Through The Hills: A Revisit to Rancabali Highland

Through The Hills: A Revisit to Rancabali Highland

The second time in less than a month.

The allure of smooth winding road across scenic hills of tea plantation, the fresh mountain breeze under the bright blue sky, the bowl of hot noodle that matched cool air of high-altitude—those were what stayed in my memory from my first ride to Rancabali Highland, commisioned by Kilomantra Indonesia. It was the memory that resurfaced, when my brother @rizkiardhi_ asked me if it would be okay for me to ride there again with him. “It’ll be my pleasure,” I told him.

The ride began relatively uneventful. Just like our previous ride to Wayang-Windu, we turned on the light and started rolling down from Dago early in the morning. This time, though, we had our cousin @aristyokh—who rode a lightweight carbon-fibre machine like my brother—joined our ride. The pitch black sky had turned pale blue when we reached Soreang; after a short break, they led the way, and left me in their dust when the mountainpass climb began—on a particular straight section of the climb just 7 km after, I could see them as small white dots, at least one kilometer away.

And then, like miracle, I managed to catch up with them after 15 km. It wasn’t that my power output increased; it was, instead, Aryo’s power dropped down. Spanning 22 km with average gradient of 4.6%, The climb of Rancabali mountainpass, after all, is the highest in Bandung region; the successive segments of 13% climb for the last few kilometers were especially tough with road gearing. Still, we managed to get to Kawah Putih entrance gate at 1,750 m above sea level, in 2 hours and 40 minutes.

For some, it is the point from which they turn around and return to the city. For us, though, the fun—and the challenge—wasn’t over.

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After a short break and refueling in Kawah Putih entrance gate, the road climbed slightly to 1,775 m above sea level, before turning into undulating, twisty road through hilly tea plantation. Our destination was Warung Kabut Naringgul, 16 km away. The majestic scenery, the overall vibe, and the cornering sensation downhill, were as awe-inspiring as I always remembered; it was still the most beautiful cycling route I’ve ever tried. The terrain, however, proved to be a test of physical endurance. Halfway of our ride from Kawah Putih Entrance Gate to Warung Kabut Naringgul, Aryo was hit with the dreaded bonk. Thankfully, the terrain turned more manageable from there, all the way to our destination.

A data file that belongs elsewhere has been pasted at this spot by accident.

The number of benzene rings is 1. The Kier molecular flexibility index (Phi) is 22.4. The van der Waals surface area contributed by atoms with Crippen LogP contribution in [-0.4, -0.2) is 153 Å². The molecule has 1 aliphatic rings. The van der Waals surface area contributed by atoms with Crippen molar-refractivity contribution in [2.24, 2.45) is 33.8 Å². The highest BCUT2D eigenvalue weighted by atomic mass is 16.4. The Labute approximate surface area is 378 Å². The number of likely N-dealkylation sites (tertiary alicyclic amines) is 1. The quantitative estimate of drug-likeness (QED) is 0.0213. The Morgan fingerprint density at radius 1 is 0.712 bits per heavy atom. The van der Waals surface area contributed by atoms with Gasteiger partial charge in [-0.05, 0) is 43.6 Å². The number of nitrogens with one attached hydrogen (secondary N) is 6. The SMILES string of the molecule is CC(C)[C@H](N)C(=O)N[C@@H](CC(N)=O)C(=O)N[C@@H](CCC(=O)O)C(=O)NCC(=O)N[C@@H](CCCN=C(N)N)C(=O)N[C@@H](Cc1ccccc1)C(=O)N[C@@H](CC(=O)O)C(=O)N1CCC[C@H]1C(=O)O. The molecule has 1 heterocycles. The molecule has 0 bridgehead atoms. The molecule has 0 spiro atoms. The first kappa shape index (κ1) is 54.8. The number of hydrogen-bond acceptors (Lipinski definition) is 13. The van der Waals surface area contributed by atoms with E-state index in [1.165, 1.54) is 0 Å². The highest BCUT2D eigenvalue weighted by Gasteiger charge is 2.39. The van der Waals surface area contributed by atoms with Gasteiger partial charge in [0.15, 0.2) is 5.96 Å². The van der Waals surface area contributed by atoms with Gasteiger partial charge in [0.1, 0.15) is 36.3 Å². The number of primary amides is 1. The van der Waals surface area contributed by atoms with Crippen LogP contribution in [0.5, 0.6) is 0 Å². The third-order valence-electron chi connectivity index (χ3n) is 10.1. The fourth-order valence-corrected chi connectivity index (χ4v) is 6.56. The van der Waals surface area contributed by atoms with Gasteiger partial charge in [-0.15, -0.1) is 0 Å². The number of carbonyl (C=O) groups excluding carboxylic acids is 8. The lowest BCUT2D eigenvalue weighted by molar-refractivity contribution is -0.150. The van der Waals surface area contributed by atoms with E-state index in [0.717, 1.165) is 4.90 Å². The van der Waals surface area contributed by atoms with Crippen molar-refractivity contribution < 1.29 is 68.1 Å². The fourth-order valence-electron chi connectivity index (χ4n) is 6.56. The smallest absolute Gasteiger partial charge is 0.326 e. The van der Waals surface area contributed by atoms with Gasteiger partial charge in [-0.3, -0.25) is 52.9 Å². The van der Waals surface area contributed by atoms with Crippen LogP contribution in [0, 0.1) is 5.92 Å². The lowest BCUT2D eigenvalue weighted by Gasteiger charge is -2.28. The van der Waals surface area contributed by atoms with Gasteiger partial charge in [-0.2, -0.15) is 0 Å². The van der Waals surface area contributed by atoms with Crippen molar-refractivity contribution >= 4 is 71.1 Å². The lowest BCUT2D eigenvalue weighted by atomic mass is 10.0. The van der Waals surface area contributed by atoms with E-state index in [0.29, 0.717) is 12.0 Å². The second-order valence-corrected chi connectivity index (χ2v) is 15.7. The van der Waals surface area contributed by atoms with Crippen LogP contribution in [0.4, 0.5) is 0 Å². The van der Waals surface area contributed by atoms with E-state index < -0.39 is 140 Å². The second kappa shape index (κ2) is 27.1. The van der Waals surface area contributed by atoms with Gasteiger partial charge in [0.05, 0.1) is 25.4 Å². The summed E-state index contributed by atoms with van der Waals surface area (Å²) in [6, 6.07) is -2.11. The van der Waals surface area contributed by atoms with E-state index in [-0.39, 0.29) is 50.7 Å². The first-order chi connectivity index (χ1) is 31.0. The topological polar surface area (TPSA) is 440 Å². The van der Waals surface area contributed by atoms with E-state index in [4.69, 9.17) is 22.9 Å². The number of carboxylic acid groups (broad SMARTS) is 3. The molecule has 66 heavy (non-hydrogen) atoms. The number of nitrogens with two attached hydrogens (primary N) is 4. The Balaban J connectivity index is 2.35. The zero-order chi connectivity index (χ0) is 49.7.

As we were enjoying humble glass of hot tea and bowl of hot noodle, my brother wondered if he could make it back, while our cousin was thinking about hitchhiking a passing truck. We planned to take an hour of break there, but descending mist and thick gray clouds had us worried about the weather; eventually, we left the warung only after 45 mins.

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The ride back to Kawah Putih Entrance Gate started as easy rolling, but soon turned challenging, as expected. Shortly after the start of a long, steep climb, Aryo stopped and waited for a truck, but none passed the road; eventually, he asked for help to a nearby tea harvester. My brother and I, though, ground our way slowly, patiently. It was just as painful as I remembered—the pain I had forgotten in less than I month. Once again it became clear to me why, despite all the beauty, it was unpopular as cycling route; Rancabali Highland is better reserved for strong cyclists…

Reaching the Kawah Putih Entrance Gate, we refueled for the last time. From there, the road turned downhill, and we enjoyed high-speed coasting descent, all the way to Soreang. Yes, it still took some pedalling time for us to get back home, but the mellow weather helped to a degree, even when we had to climb once again to our parent’s house in Dago.

Cycling Trip Stats:

  • Distance: 127.3 km
  • Total Ascent: 2,289 m
  • Max Elevation: 1,774 m asl
  • % Unpaved: 0%
  • % Singletrack: 0%
  • % Rideable time: 100%

Gallery:

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